Silk Through Time – From Ancient Luxury to Modern Sustainability

19th Century Silk Dress from Present-day Uzbekistan, Bukhara (Photo Credit: The MET, Islamic Art collection, “Robe”)

19th Century Silk Dress from Present-day Uzbekistan, Bukhara (Photo Credit: The MET, Islamic Art collection, “Robe”)

SILK – a fabric steeped in legend, with tales of secrets and smuggling along the ancient Silk Road, now finds itself at the heart of modern controversy. Luckily, as a luxurious, durable, and biodegradable fabric, there are ways that we can prioritize the benefits of this fabric and leave the rest behind.

Early History & Expansion of Silk

Silkworm caterpillars feeding on leaves (Photo credit: Storyteller.com, IOM/Begüm Başaran)

Silkworm caterpillars feeding on leaves (Photo credit: Storyteller.com, IOM/Begüm Başaran)

Legend traces silk’s origins back to the Chinese empress Leizu around 3000 BCE, who, according to myth, discovered the fabric by chance as a silkworm’s cocoon fell into her tea. While the truth of this tale remains shrouded, silk undeniably began its journey in China, flourishing into a prized commodity for its luxurious feel and ability to hold vibrant color.

Silk’s expansion beyond China’s borders was spurred by the Silk Road, transforming it from a closely guarded secret to a global treasure. However, the production of silk remained largely a secret that only China held until around 550 CE, when the emperor of the Byzantine Empire convinced two monks to smuggle silk worms out of China. From those clandestine caterpillars grew the silk production of Europe. As a lightweight, vibrant fabric, it quickly became a status symbol, adorning the elite from Asia to Europe.

Today’s Ethical and Environmental Concerns in Silk Production

Silk Moth Image

Silk Moth (Image by Dan Burchmore from Pixabay)

Contrary to the name silkworm, silk doesn’t originate from worms but from caterpillars, who weave their cocoons out of these long silk fibers before emerging as moths. Where the fibers would naturally be broken as the moth emerges from the cocoon, traditional silk production involves boiling or steaming the cocoons to kill the moth before it has a chance to emerge to preserve the long strands. The most common kind of silk is Mulberry silk, named after the tree the caterpillars feed on, and is typically processed this way.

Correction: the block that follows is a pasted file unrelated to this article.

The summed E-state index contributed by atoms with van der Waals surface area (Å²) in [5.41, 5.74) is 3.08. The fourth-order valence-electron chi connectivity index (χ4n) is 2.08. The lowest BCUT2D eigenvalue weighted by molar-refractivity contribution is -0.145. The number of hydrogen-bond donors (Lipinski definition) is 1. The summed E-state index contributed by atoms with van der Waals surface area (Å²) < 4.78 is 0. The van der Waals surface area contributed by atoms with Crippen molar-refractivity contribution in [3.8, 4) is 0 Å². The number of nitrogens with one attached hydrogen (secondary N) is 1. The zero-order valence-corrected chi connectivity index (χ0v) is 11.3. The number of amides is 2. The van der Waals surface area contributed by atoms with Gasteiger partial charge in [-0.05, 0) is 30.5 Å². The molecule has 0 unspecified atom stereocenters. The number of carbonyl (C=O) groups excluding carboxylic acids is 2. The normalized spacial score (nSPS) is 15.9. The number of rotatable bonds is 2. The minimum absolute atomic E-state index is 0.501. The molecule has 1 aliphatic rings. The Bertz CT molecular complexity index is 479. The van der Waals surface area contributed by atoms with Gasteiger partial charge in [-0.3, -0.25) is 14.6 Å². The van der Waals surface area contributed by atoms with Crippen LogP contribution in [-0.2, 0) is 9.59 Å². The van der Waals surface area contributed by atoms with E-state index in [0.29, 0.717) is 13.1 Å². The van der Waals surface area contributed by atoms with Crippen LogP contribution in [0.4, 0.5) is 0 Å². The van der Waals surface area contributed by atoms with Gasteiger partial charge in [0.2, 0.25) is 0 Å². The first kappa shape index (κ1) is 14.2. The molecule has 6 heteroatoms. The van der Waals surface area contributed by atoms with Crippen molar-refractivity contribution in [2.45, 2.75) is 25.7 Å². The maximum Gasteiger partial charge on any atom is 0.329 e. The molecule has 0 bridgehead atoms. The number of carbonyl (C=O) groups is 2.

This process is deemed unsustainable and unethical by some due to its impact on the silkworms. Raising silkworms also has a toll on the environment: silk production demands vast quantities of mulberry leaves, necessitating extensive land use, water consumption, and fertilizer application.

Weaving a Sustainable Future: Innovation and Alternatives

Eucalyptus silk dress from brand Green Cult (Image credit: theGreenCult.com)Eucalyptus silk dress from brand Green Cult (Image credit: theGreenCult.com)

In response to ethical and environmental concerns, alternative solutions are gaining popularity within the silk industry.

Ahimsa silk, or “peace silk,” refers to a process where silkworms are allowed to complete their life cycle naturally, albeit with a slightly rougher texture of the finished silk as the fibers are broken. Unfortunately, not every brand that claims to use peace silk is truly upholding these values, so it’s important to read about the individual brands to ensure. But, when followed, this process can benefit the moths. Additionally, organic silk ensures that the trees where the caterpillars grow are not treated with harmful chemicals that impact the environment and ecosystems around them.

Another alternative to traditional silk is semi-synthetic fabrics with silk-like properties. Made from eucalyptus fibers, these offer a cruelty-free, eco-friendly alternative. Produced through more sustainable processes, these fabrics, like lyocell or Tencel, maintain silk’s luxurious feel while minimizing the environmental impact.

By embracing these traditional silk alternatives and advocating for transparency and ethical practices throughout the supply chain, we can pave the way towards a more sustainable silk industry and ensure that silk can be enjoyed in harmony with our planet.

So, tell us, which future-forward silk are you excited to try out?

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Jackie Warhime University of Fashion blogger

Jackie Warhime

Jackie Warehime is a New York-based designer and sustainability advocate with a background in product design. She writes about sustainable design at www.jackiewarehime.com, with the goal of exploring and expanding the ethical and sustainable approaches to crafting the world we live in.